In budget turning point, Biden conceding smaller price tag

WASHINGTON (AP) — President Joe Biden and congressional Democrats' push for a 10-year, $3.5 trillion package of social and environmental initiatives has reached a turning point, with the president repeatedly conceding that the measure will be considerably smaller and pivotal lawmakers flashing potential signs of flexibility. 

In virtual meetings Monday and Tuesday with small groups of House Democrats, Biden said he reluctantly expected the legislation's final version to weigh in between $1.9 trillion and $2.3 trillion, a Democrat familiar with the sessions said Tuesday. He told them he didn't think he could do better than that, the person said, reflecting demands from some of the party's more conservative lawmakers. 

Biden used those same figures during a Friday meeting in the Capitol with nearly all House Democrats, according to that person and a second Democrat familiar with the gathering. Both Democrats would describe the meetings only on condition of anonymity.

There has been no agreement on a final figure, and plenty of other unanswered questions — plus the possibility of failure — remain. Crucial unresolved matters include how to get virtually every Democrat in Congress to vote for a measure they've spent months fighting over and that Republicans will solidly oppose, and whether the shrunken price tag would be reached by dropping some proposals or by keeping most but at lower cost or shorter duration.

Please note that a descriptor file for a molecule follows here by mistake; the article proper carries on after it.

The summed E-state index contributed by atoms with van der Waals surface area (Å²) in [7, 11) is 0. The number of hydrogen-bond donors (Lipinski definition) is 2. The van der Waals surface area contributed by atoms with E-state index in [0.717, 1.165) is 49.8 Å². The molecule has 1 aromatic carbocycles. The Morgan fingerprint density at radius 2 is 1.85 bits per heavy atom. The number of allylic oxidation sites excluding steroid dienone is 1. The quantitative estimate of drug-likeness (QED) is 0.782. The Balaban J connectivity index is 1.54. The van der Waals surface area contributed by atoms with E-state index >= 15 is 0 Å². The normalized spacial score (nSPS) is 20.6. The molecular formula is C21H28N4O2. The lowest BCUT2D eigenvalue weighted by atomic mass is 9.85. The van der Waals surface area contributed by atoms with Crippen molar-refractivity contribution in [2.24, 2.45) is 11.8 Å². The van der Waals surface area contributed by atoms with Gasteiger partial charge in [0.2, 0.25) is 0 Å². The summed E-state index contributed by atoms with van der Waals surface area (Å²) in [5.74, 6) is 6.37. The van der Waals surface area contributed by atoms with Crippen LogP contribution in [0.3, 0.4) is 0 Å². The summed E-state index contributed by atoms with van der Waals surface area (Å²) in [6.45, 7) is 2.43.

But by repeatedly conceding that the crown jewel of his own domestic agenda will have to shrink and providing a range for its cost, Biden is trying to push his party beyond months of stalemate and refocus bargainers on nailing down needed policy and fiscal decisions. 

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Ship's anchor may have caused massive California oil spill

LONG BEACH, Calif. (AP) — A ship's anchor may have hooked, dragged and torn an underwater pipeline that spilled tens of thousands of gallons of crude oil into the ocean off Southern California, according to federal investigators who also found the pipeline owner didn't quickly shut down operations after a safety system alerted to a possible spill.

Questions remained about the timeline of the weekend spill, which fouled beaches and a protected marshland, potentially closing them for weeks along with commercial and recreational fishing in a major hit to the local economy. 

Some reports of a possible spill, a petroleum smell and an oily sheen on the waters off Huntington Beach came in Friday night but weren't corroborated and the pipeline's operator, Amplify Energy Corp., didn't report a spill until the next morning, authorities said. 

An alarm went off in a company control room at 2:30 a.m. Saturday that pressure had dropped in the pipeline, indicating a possible leak but Amplify waited until 6:01 a.m. to shut down the pipeline, according to preliminary findings of an investigation into the spill. 

The Houston-based company took another three hours to notify the U.S. Coast Guard's National Response Center for oil spills, investigators said, further slowing the response to an accident for which Amplify workers spent years preparing.

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Nobel Prize in chemistry honors way of building molecules